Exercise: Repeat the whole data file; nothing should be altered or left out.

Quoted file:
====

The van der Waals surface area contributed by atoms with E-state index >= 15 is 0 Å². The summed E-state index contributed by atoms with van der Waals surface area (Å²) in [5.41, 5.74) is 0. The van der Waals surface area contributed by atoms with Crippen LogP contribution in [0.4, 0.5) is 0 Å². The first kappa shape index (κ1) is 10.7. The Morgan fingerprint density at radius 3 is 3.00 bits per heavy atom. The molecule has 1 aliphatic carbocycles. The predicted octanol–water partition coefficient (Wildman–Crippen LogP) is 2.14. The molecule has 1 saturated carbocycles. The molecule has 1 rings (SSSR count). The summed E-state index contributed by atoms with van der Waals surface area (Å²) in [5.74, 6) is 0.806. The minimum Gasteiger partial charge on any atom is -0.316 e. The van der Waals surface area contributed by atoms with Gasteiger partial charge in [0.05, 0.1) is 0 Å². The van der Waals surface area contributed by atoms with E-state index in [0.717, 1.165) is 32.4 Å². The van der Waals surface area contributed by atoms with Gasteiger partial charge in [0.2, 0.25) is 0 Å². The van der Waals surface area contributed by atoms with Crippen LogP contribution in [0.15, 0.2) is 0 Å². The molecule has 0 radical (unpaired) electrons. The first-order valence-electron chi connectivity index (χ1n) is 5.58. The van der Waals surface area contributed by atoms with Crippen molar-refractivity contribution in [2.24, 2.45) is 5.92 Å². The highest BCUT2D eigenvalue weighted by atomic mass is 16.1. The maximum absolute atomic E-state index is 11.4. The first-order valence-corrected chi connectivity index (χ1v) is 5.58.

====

The van der Waals surface area contributed by atoms with E-state index >= 15 is 0 Å². The summed E-state index contributed by atoms with van der Waals surface area (Å²) in [5.41, 5.74) is 0. The van der Waals surface area contributed by atoms with Crippen LogP contribution in [0.4, 0.5) is 0 Å². The first kappa shape index (κ1) is 10.7. The Morgan fingerprint density at radius 3 is 3.00 bits per heavy atom. The molecule has 1 aliphatic carbocycles. The predicted octanol–water partition coefficient (Wildman–Crippen LogP) is 2.14. The molecule has 1 saturated carbocycles. The molecule has 1 rings (SSSR count). The summed E-state index contributed by atoms with van der Waals surface area (Å²) in [5.74, 6) is 0.806. The minimum Gasteiger partial charge on any atom is -0.316 e. The van der Waals surface area contributed by atoms with Gasteiger partial charge in [0.05, 0.1) is 0 Å². The van der Waals surface area contributed by atoms with E-state index in [0.717, 1.165) is 32.4 Å². The van der Waals surface area contributed by atoms with Gasteiger partial charge in [0.2, 0.25) is 0 Å². The van der Waals surface area contributed by atoms with Crippen LogP contribution in [0.15, 0.2) is 0 Å². The molecule has 0 radical (unpaired) electrons. The first-order valence-electron chi connectivity index (χ1n) is 5.58. The van der Waals surface area contributed by atoms with Crippen molar-refractivity contribution in [2.24, 2.45) is 5.92 Å². The highest BCUT2D eigenvalue weighted by atomic mass is 16.1. The maximum absolute atomic E-state index is 11.4. The first-order valence-corrected chi connectivity index (χ1v) is 5.58.